When I originally started writing The Scavenger, I had always assumed I wouldn’t have the budget for a professional editor. It had never really been a question after I had started looking at prices and saw what people could charge. But as I continued drafting and editing my work, it became more and more apparent that it might be smart to get another opinion on what I was missing. Sure, my Beta Readers were doing their thing (and doing an amazing job, might I add) but sometimes an editor can give you answers to questions you didn’t know you had about your work as well as a much needed new perspective.
I actually met my editor as a friend of a friend. She was extremely time and cost efficient, making the whole process a lot easier than I thought it would be. I highly recommend Miranda Glasheen if you’re looking for a manuscript editor with a cheap, affordable rate and a great personality 🙂 You can also contact her at firstname.lastname@example.org.
From working with Miranda, I learned many things. Most of them tie directly with my book, but some can be applied to all writers. Among them, I’ve chosen three that I wish to share with you. Hopefully, these will help you as they helped me!
- Fact check, fact check, fact check. For my story, I did a decent amount of research on the topic, but not as thoroughly as I probably should have. Miranda caught the inconsistencies immediately. She even went so far as to do research of her own to help me and was able to fill a lot of those plot holes. To make the process go quicker, though, do the research yourself. It helps save a lot of time later on.
- That little voice in the back of your head is most likely right. I don’t know about you, but while I’m writing I can sometimes hear a little voice in the back of my head (not literally, of course — more like a subdued thought). I like to think of it as my Writing Conscious. It’ll point out a plot hole in a scene or a character that needs more development. Sometimes I’ll dismiss it, saying that it’s not too bad, the reader won’t notice, etc. But for a lot of those moments in which I didn’t listen, Miranda pointed them out and helped give ideas on how to change them. So if you get those moments where you feel like you should change something or something’s not flowing correctly, think about changing it!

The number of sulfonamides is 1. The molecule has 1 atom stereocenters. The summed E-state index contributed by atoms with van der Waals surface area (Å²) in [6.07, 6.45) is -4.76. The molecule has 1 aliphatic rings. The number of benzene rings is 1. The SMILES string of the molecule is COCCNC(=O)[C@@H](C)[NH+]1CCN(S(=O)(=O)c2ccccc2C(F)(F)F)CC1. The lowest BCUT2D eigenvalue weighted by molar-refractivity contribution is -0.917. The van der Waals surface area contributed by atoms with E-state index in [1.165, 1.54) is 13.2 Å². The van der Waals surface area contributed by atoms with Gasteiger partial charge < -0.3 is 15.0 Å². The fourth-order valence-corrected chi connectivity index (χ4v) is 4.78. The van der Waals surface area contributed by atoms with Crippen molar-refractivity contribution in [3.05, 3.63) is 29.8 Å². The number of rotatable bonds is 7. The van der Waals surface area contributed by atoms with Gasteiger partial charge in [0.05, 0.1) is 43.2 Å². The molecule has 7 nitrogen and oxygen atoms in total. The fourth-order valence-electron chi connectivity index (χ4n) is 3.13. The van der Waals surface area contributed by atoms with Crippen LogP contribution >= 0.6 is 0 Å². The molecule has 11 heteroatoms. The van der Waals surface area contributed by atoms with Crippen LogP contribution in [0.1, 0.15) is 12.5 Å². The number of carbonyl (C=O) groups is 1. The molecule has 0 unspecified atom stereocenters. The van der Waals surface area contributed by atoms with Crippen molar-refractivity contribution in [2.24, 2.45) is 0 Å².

- Lastly, your work isn’t perfect. Okay, I’ll admit it. While I was waiting for a response, a little part of me was hoping I would get an email back stating it was great and she loved every minute of it. Although that would be awesome, I understand it’s totally unrealistic and wouldn’t help me grow as a writer. And an editor’s job is not to sing your praises. They’re supposed to give you constructive criticism and our job as the writer is to use it. So no, much as we will it to be, our work is not perfect.
I obviously learned many other things besides the things listed when working with Miranda, but I thought these were the three you could benefit most from. I hope they helped!
Are you thinking about hiring an editor? Let me know in the comments below!
Good luck on all your writing ventures!
— J. L. Willow